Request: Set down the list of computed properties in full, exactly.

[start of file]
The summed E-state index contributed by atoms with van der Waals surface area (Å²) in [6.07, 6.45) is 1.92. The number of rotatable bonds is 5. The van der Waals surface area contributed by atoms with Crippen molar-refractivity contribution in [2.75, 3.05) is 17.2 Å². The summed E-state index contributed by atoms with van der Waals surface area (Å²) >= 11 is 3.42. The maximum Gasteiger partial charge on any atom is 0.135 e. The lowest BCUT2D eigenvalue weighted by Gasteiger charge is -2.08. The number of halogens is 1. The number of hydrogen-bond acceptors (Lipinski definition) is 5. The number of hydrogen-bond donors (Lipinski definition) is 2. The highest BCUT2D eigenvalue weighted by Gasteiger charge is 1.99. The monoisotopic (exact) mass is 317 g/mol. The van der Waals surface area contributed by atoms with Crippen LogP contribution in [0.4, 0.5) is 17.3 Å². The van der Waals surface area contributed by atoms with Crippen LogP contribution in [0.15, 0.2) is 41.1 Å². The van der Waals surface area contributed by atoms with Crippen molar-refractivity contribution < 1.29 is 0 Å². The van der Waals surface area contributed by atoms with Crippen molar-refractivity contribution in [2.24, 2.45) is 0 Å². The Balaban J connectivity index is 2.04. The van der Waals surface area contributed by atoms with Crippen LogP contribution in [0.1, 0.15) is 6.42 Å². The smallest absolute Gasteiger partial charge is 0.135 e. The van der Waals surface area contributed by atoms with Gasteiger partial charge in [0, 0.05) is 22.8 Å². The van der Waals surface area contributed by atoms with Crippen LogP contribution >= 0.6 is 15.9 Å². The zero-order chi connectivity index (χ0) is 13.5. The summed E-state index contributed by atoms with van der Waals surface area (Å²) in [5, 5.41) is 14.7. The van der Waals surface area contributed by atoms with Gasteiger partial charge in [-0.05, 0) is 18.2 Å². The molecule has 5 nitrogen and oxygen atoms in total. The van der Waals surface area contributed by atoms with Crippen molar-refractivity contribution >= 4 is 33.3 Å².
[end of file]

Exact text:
The summed E-state index contributed by atoms with van der Waals surface area (Å²) in [6.07, 6.45) is 1.92. The number of rotatable bonds is 5. The van der Waals surface area contributed by atoms with Crippen molar-refractivity contribution in [2.75, 3.05) is 17.2 Å². The summed E-state index contributed by atoms with van der Waals surface area (Å²) >= 11 is 3.42. The maximum Gasteiger partial charge on any atom is 0.135 e. The lowest BCUT2D eigenvalue weighted by Gasteiger charge is -2.08. The number of halogens is 1. The number of hydrogen-bond acceptors (Lipinski definition) is 5. The number of hydrogen-bond donors (Lipinski definition) is 2. The highest BCUT2D eigenvalue weighted by Gasteiger charge is 1.99. The monoisotopic (exact) mass is 317 g/mol. The van der Waals surface area contributed by atoms with Crippen LogP contribution in [0.4, 0.5) is 17.3 Å². The van der Waals surface area contributed by atoms with Crippen LogP contribution in [0.15, 0.2) is 41.1 Å². The van der Waals surface area contributed by atoms with Crippen molar-refractivity contribution < 1.29 is 0 Å². The van der Waals surface area contributed by atoms with Crippen molar-refractivity contribution in [2.24, 2.45) is 0 Å². The Balaban J connectivity index is 2.04. The van der Waals surface area contributed by atoms with Crippen LogP contribution in [0.1, 0.15) is 6.42 Å². The smallest absolute Gasteiger partial charge is 0.135 e. The van der Waals surface area contributed by atoms with Gasteiger partial charge in [0, 0.05) is 22.8 Å². The van der Waals surface area contributed by atoms with Crippen LogP contribution >= 0.6 is 15.9 Å². The zero-order chi connectivity index (χ0) is 13.5. The summed E-state index contributed by atoms with van der Waals surface area (Å²) in [5, 5.41) is 14.7. The van der Waals surface area contributed by atoms with Gasteiger partial charge in [-0.05, 0) is 18.2 Å². The molecule has 5 nitrogen and oxygen atoms in total. The van der Waals surface area contributed by atoms with Crippen molar-refractivity contribution >= 4 is 33.3 Å².